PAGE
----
• Testing the validity of a continuous false belief task in 3- to 7-year-old children

      Mahy, Caitlin; Bernstein, Daniel M.; Gerrard, Lindsey D.; Atance, Christina M. (Elsevier, 2017)
      A continuous measure of false belief showed development in 3–7 year old children. False belief bias was related to Change of Location task performance. False belief bias was unrelated to measures of inhibition. The continuous measure of false belief shows convergent and discriminant validity. In two studies, we examined young children’s performance on the paper-and-pencil version of the Sandbox task, a continuous measure of false belief, and its relations with other false belief and inhibition tasks. In Study 1, 96 children aged 3 to 7years completed three false belief tasks (Sandbox, Unexpected Contents, and Appearance/Reality) and two inhibition tasks (Head–Shoulders–Knees–Toes and Grass/Snow). Results revealed that false belief bias—a measure of egocentrism—on the Sandbox task correlated with age but not with the Unexpected Contents or Appearance/Reality task or with measures of inhibition after controlling for age. In Study 2, 90 3- to 7-year-olds completed five false belief tasks (Sandbox, Unexpected Contents, Appearance/Reality, Change of Location, and a second-order false belief task), two inhibition tasks (Simon Says and Grass/Snow), and a receptive vocabulary task (Peabody Picture Vocabulary Test). Results showed that false belief bias on the Sandbox task correlated negatively with age and with the Change of Location task but not with the other false belief or inhibition tasks after controlling for age and receptive vocabulary. The Sandbox task shows promise as an age-sensitive measure of false belief performance during early childhood and shows convergent and discriminant validity.
    • Thinking about the future: Comparing children’s forced-choice versus “generative” responses in the “spoon test”

      Atance, Christina M.; Celebi, Seyda Nur; Mitchinson, Sarah; Mahy, Caitlin (Elsevier, 2019)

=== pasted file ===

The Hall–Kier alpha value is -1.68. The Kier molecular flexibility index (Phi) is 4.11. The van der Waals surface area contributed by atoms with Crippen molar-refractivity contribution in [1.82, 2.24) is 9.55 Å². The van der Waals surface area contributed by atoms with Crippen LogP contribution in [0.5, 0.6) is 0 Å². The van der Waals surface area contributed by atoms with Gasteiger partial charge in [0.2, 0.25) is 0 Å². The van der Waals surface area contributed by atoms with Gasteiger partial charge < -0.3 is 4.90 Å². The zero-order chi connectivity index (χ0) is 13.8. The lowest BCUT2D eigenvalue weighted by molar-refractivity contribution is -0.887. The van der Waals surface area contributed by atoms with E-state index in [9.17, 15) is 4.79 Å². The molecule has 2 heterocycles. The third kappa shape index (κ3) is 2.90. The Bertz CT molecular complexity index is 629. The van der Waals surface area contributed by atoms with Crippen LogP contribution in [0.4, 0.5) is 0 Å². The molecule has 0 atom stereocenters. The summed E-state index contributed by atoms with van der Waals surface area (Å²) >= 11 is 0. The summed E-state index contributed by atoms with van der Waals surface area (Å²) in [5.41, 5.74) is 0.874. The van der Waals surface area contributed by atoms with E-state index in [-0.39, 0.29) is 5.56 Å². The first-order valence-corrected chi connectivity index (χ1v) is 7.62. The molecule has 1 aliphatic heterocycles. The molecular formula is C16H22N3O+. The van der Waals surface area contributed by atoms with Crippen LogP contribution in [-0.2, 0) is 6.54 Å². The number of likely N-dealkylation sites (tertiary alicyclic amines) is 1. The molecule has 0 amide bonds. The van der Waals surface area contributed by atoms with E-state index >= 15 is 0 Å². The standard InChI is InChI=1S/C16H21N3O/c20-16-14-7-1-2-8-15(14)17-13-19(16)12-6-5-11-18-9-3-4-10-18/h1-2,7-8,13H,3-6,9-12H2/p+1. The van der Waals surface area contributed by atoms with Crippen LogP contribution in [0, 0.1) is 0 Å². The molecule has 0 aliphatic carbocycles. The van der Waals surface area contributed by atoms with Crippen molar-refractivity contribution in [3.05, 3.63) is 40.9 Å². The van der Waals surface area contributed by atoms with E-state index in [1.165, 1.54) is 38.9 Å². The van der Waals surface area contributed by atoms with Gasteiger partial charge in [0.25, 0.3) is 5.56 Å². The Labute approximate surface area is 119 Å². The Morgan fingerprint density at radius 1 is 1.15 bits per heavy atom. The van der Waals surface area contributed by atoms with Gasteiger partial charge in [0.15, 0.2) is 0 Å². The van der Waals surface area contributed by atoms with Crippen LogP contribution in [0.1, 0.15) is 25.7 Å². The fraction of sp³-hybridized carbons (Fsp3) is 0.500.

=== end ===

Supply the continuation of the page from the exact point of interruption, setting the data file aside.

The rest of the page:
Episodic future thinking has been assessed in children using the “spoon test”. In this test, children select an item that will be useful in the future. We adapted this test so that preschoolers had to verbally generate the item. For all age groups generating the correct item was more difficult than selecting it. Performance in the “generate” condition was related to category fluency. One of the most popular methods to assess children’s foresight is to present children with a problem (e.g., locked box with no key) in one room and then later, in another room, give them the opportunity to select the item (e.g., key) that will solve it. Whether or not children choose the correct item to bring back to the first room is the dependent measure of interest in this “spoon test.” Although children as young as 3 or 4 years typically succeed on this test, whether they would pass a more stringent version in which they must verbally generate (vs. select) the correct item in the absence of any cues is unknown. This is an important point given that humans must often make decisions about the future without being explicitly “prompted” by the future-oriented option. In Experiment 1, using an adapted version of the spoon test, we show that as the “generative” requirements of the task increase, 3-, 4-, and 5-year-olds’ (N = 99) performance significantly decreases. We replicate this effect in Experiment 2 (N = 48 3-, 4-, and 5-year-olds) and also provide preliminary evidence that the capacity to verbally generate the correct item in a spoon test may draw more heavily on children’s category fluency skills than does their capacity to select this item among a set of distracters. Our findings underscore the importance of examining more generative forms of future thought in young children.